- Bone gets stuck in stomach. It went down just fine, but the bone may be too big to pass out of the stomach and into the intestines. Depending on the bone’s size, your dog may need surgery or upper gastrointestinal endoscopy, a procedure in which your veterinarian uses a long tube with a built-in camera and grabbing tools to try to remove the stuck bone from the stomach.
- Bone gets stuck in intestines and causes a blockage. It may be time for surgery.
- Constipation due to bone fragments. Your dog may have a hard time passing the bone fragments because they’re very sharp and they scrape the inside of the large intestine or rectum as they move along. This causes severe pain and may require a visit to your veterinarian.
- Severe bleeding from the rectum. This is very messy and can be dangerous. It’s time for a trip to see your veterinarian.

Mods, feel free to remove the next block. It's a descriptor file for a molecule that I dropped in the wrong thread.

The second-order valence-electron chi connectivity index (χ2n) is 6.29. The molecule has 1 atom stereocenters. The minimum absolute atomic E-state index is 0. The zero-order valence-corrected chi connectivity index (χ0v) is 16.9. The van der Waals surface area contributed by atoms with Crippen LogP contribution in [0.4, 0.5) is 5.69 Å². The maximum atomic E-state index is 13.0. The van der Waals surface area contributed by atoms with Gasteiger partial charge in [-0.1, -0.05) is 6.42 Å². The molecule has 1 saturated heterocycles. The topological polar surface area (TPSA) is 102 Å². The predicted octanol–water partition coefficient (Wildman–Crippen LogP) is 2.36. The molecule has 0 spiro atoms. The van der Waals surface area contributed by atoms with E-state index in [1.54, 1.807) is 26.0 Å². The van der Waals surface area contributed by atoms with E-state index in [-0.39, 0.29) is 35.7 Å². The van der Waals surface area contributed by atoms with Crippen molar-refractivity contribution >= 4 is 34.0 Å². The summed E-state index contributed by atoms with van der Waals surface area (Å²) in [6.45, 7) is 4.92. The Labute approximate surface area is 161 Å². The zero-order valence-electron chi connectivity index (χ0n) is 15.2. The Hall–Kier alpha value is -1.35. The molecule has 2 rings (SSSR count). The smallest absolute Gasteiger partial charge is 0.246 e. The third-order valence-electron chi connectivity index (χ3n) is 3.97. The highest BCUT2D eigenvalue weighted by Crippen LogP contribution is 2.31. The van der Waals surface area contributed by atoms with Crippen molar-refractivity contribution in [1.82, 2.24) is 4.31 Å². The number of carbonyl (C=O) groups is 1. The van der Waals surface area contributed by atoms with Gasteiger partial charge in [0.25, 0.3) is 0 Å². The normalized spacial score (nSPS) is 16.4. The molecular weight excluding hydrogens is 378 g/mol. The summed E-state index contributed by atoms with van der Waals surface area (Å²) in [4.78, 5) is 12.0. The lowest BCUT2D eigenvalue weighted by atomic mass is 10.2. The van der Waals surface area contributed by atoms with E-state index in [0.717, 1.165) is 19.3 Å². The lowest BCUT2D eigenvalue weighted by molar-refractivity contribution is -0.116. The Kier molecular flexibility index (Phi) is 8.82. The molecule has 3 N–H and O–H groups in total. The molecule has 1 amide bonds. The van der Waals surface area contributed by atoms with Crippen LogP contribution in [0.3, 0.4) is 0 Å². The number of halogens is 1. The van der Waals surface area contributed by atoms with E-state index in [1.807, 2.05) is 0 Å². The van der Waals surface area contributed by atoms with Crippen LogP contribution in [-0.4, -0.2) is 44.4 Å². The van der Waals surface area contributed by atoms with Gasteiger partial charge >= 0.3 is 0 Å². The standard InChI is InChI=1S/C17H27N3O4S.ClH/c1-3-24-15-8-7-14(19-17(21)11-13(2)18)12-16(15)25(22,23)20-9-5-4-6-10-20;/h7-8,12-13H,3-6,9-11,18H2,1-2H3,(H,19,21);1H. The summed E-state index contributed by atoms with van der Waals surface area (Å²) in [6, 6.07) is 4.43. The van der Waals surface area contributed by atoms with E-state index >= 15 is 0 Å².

- Peritonitis. This nasty, difficult-to-treat bacterial infection of the abdomen is caused when bone fragments poke holes in your dog’s stomach or intestines. Your dog needs an emergency visit to your veterinarian because peritonitis can kill your dog.
“Always supervise your dog with any chew product, especially one your dog hasn’t had before,” adds Stamper. “And always, if your dog ‘just isn’t acting right,’ call your veterinarian right away!”
We agree with those last two points, at least, but can’t help but wonder if a total bone ban may be a bit over-protective, a bit contrary to the nature and roots of dogs, and one more step in turning dogs into humans.
Most bones are bad — chicken bones, as we all know, in particular. But there are those that, with supervision, I don’t hesitate to give my particular dog, like marrow bones. They can help clean teeth, massage gums and, in my dog’s experience, seem quite safe.